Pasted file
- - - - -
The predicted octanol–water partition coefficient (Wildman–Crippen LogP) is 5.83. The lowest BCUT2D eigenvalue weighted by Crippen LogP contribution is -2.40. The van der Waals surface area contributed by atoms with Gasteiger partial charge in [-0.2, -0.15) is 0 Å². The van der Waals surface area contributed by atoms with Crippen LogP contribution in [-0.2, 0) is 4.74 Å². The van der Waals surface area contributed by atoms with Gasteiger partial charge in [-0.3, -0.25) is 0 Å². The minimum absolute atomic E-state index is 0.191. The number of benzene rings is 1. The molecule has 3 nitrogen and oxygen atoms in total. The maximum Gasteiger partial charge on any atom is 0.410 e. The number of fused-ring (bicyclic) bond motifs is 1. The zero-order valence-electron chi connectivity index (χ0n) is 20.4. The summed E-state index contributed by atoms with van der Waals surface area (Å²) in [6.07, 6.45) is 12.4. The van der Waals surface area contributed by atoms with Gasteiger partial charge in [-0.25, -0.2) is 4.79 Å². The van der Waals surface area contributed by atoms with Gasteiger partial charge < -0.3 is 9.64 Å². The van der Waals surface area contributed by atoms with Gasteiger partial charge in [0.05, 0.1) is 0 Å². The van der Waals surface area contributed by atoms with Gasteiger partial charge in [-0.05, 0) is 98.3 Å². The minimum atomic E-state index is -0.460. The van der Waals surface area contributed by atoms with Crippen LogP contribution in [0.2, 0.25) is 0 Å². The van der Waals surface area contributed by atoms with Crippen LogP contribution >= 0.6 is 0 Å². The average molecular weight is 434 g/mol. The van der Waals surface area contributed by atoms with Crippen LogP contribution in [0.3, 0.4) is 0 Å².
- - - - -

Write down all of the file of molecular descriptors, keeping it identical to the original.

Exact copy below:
The predicted octanol–water partition coefficient (Wildman–Crippen LogP) is 5.83. The lowest BCUT2D eigenvalue weighted by Crippen LogP contribution is -2.40. The van der Waals surface area contributed by atoms with Gasteiger partial charge in [-0.2, -0.15) is 0 Å². The van der Waals surface area contributed by atoms with Crippen LogP contribution in [-0.2, 0) is 4.74 Å². The van der Waals surface area contributed by atoms with Gasteiger partial charge in [-0.3, -0.25) is 0 Å². The minimum absolute atomic E-state index is 0.191. The number of benzene rings is 1. The molecule has 3 nitrogen and oxygen atoms in total. The maximum Gasteiger partial charge on any atom is 0.410 e. The number of fused-ring (bicyclic) bond motifs is 1. The zero-order valence-electron chi connectivity index (χ0n) is 20.4. The summed E-state index contributed by atoms with van der Waals surface area (Å²) in [6.07, 6.45) is 12.4. The van der Waals surface area contributed by atoms with Gasteiger partial charge in [-0.25, -0.2) is 4.79 Å². The van der Waals surface area contributed by atoms with Gasteiger partial charge < -0.3 is 9.64 Å². The van der Waals surface area contributed by atoms with Gasteiger partial charge in [0.05, 0.1) is 0 Å². The van der Waals surface area contributed by atoms with Gasteiger partial charge in [-0.05, 0) is 98.3 Å². The minimum atomic E-state index is -0.460. The van der Waals surface area contributed by atoms with Crippen LogP contribution in [0.2, 0.25) is 0 Å². The van der Waals surface area contributed by atoms with Crippen LogP contribution >= 0.6 is 0 Å². The average molecular weight is 434 g/mol. The van der Waals surface area contributed by atoms with Crippen LogP contribution in [0.3, 0.4) is 0 Å².